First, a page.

Fish ID

Lake Texoma Fish Species

Types of Lake Texoma Fish Brought to you by Dan Barnett Striper Guide Fishing

In 2004, a blue catfish was pulled from the lake weighing in at 121.5 pounds, temporarily setting a world weight record for rod and reel caught catfish. More commonly, catfish in Lake Texoma weigh from 5 to about 70 pounds.

Dan Barnett Lake Texoma Fishing Guide | Texoma Striper Fishing Guides

Lake Texoma provides habitat for at least 70 species of fish!

several of which were introduced by the Oklahoma Department of Wildlife Conservation (ODWC) and the Texas Parks and Wildlife Department (TPWD). Those species popular for recreational fishing include largemouth, spotted, white, and striped bass, white crappie and channel, blue, and flathead catfish; The striped bass fishery at Lake Texoma is extremely popular and is considered one of the most successful striped fisheries in the nation. In addition, downstream of the dam is a tailwater fishery that supports striped bass, as well as channel, blue, and flathead catfish. Gizzard shad, threadfin shad, and Mississippi silverside are considered important forage species in the lake. Freshwater drum, carp, gar, buffalo, and river carpsucker make up the bulk of rough fishes in lake Texoma.

The lake was stocked with striped bass in the late 1960s, and has proven to be an excellent habitat for them. It is one of the seven U.S. inland lakes where the striped bass reproduce naturally, instead of being farmed and released into the waters. The “stripers” feed on large schools of shad, and often reach sizes of 12 to 20 pounds (lake record of 35.12 lb caught in 1984).

Learn more about the following fish species found in Lake Texoma:

What Is An Alligator Gar? Lake Texoma Fish Species Identification from Texoma Guide Dan Barnett

Gars are easily distinguished from other freshwater species by their long, slender, cylindrical bodies, their long snouts, and the fact that they are equipped with diamond-shaped interlocking (ganoid) scales. Additionally, the dorsal and anal fins are placed well back on the body, and nearly opposite each other. The tail fin is rounded. Alligator gar may be distinguished from other gars by the presence of two rows of large teeth on either side of the upper jaw in large young and adults. Coloration is generally brown or olive above, and lighter underneath. Lepisosteus is Greek, meaning “bony scale,” and spatula is Latin for “spoon,” referring to the creature’s broad snout.

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What Is A Common Carp? Lake Texoma Fish Species Identification from Texoma Guide Dan Barnett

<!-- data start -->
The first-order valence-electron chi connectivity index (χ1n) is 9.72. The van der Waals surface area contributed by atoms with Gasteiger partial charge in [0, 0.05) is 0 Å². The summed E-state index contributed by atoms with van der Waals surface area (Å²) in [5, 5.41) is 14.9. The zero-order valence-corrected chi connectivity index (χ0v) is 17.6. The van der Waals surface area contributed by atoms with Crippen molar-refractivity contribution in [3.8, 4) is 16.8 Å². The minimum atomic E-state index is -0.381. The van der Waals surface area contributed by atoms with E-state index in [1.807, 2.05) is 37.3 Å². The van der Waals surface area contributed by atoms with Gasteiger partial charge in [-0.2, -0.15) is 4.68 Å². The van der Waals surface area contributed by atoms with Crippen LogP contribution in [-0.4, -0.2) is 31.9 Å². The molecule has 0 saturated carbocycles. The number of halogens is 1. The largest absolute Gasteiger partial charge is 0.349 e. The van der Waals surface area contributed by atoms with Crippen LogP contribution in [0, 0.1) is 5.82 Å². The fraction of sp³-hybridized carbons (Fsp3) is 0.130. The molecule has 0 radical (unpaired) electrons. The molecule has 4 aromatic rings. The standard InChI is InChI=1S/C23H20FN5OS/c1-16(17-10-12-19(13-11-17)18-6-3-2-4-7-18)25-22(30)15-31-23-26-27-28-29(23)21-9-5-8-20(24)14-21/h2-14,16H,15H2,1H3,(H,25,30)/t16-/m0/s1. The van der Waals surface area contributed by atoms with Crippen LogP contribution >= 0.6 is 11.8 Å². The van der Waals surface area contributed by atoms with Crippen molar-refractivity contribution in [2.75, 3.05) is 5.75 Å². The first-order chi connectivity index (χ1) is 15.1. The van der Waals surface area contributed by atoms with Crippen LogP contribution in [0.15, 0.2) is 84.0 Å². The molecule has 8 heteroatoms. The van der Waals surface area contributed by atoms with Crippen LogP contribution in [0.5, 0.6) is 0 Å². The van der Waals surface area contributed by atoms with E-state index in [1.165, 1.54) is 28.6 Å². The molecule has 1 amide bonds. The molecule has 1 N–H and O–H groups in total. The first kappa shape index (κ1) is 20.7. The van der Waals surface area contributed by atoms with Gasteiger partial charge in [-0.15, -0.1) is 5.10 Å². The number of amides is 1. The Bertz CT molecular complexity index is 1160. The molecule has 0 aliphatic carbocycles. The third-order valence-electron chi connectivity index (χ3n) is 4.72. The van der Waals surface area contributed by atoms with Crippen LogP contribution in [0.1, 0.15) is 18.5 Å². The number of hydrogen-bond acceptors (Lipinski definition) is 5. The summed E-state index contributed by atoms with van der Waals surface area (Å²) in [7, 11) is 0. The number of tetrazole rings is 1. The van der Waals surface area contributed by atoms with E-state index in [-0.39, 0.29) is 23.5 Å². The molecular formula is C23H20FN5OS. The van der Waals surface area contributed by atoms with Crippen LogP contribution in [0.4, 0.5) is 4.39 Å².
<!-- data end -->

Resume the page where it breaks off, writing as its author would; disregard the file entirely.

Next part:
Cyprinus is Greek, and carpio is Latin; both words mean “carp.” The common carp is a heavy-bodied minnow with barbels on either side of the upper jaw. Typically, color varies from brassy green or yellow, to golden brown, or even silvery. The belly is usually yellowish-white. The dorsal fin with 17-21 rays, and the anal fin both have a heavy toothed spine. Individuals 12-25 inches in length and weighing up to 8-10 pounds are common, although they can grow much larger. Common carp may live in excess of 47 years and weigh over 75 pounds. The all-tackle world record was landed in 1987 from Lac de St. Cassien, France, and weighed in at 75 pounds 11 ounces.

What Is Channel Catfish? Lake Texoma Fish Species Identification from Texoma Guide Dan Barnett

ctalurus is Greek and punctatus is Latin, meaning “fish cat” and “spotted,” respectively. Channel catfish are easily distinguished from all others, except blue catfish, by their deeply forked tail fin. Unlike flathead catfish, the upper jaw projects beyond the lower jaw. Coloration is olive-brown to slate-blue on the back and sides, shading to silvery-white on the belly. Typically, numerous small, black spots are present, but may be obscured in large adults. The anal fin has 24-29 soft rays, in contrast to the blue catfish which always has 30 or more rays in the anal fin.

What Is A Flathead Catfish? Lake Texoma Fish Species Identification from Texoma Guide Dan Barnett

Pylodictis is Greek meaning “mud fish,” and olivaris is Latin for “olive-colored.” Flathead catfish are typically pale yellow (hence the name “yellow cat”) to light brown on the back and sides, and highly mottled with black and/or brown. The belly is usually pale yellow or cream colored. The head is broadly flattened, with a projecting lower jaw. The tail fin is only slightly notched, not deeply forked as is the case with blue and channel catfish. Young fish may be very dark, almost black in appearance.

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What Is A Spotted Bass? Lake Texoma Fish Species Identification from Texoma Guide Dan Barnett

Micropterus is Greek meaning “small fin” [see Guadalupe bass for further explanation]. The species epithet punctulatus, Latin for “dotted,” refers to rows of dark spots on the lower sides. Coloration is similar to that of Guadalupe bass, but does not extend as low on the body. Despite the fact that spotted bass are not nearly so large and numerous as largemouth bass (in Texas their maximum size is less than one-third that of largemouth bass), they are excellent fighters. Spotted bass are very popular in east Texas, particularly in the Sabine, Neches, and Cypress Rivers. Known maximum size in Texas exceeds 5.5 pounds.

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